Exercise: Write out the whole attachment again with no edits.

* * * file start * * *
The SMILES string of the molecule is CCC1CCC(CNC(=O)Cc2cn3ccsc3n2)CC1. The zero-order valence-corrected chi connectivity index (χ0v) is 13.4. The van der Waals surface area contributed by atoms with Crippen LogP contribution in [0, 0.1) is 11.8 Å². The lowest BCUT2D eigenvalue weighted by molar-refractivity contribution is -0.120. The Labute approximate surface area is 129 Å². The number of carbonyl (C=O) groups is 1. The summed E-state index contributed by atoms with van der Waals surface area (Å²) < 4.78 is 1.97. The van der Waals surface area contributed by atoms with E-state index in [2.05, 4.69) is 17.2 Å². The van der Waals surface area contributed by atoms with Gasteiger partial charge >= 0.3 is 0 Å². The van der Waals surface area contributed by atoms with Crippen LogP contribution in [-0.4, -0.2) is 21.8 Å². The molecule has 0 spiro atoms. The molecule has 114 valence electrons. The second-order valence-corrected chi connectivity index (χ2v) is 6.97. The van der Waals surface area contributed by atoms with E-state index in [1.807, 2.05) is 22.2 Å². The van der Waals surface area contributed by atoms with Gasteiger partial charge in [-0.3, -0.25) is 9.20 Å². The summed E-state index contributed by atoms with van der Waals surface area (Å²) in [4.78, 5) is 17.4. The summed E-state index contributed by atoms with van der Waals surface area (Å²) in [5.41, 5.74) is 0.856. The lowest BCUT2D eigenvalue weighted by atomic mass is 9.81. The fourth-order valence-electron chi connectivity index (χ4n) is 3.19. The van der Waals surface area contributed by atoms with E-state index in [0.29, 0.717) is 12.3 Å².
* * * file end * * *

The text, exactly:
The SMILES string of the molecule is CCC1CCC(CNC(=O)Cc2cn3ccsc3n2)CC1. The zero-order valence-corrected chi connectivity index (χ0v) is 13.4. The van der Waals surface area contributed by atoms with Crippen LogP contribution in [0, 0.1) is 11.8 Å². The lowest BCUT2D eigenvalue weighted by molar-refractivity contribution is -0.120. The Labute approximate surface area is 129 Å². The number of carbonyl (C=O) groups is 1. The summed E-state index contributed by atoms with van der Waals surface area (Å²) < 4.78 is 1.97. The van der Waals surface area contributed by atoms with E-state index in [2.05, 4.69) is 17.2 Å². The van der Waals surface area contributed by atoms with Gasteiger partial charge >= 0.3 is 0 Å². The van der Waals surface area contributed by atoms with Crippen LogP contribution in [-0.4, -0.2) is 21.8 Å². The molecule has 0 spiro atoms. The molecule has 114 valence electrons. The second-order valence-corrected chi connectivity index (χ2v) is 6.97. The van der Waals surface area contributed by atoms with E-state index in [1.807, 2.05) is 22.2 Å². The van der Waals surface area contributed by atoms with Gasteiger partial charge in [-0.3, -0.25) is 9.20 Å². The summed E-state index contributed by atoms with van der Waals surface area (Å²) in [4.78, 5) is 17.4. The summed E-state index contributed by atoms with van der Waals surface area (Å²) in [5.41, 5.74) is 0.856. The lowest BCUT2D eigenvalue weighted by atomic mass is 9.81. The fourth-order valence-electron chi connectivity index (χ4n) is 3.19. The van der Waals surface area contributed by atoms with E-state index in [0.29, 0.717) is 12.3 Å².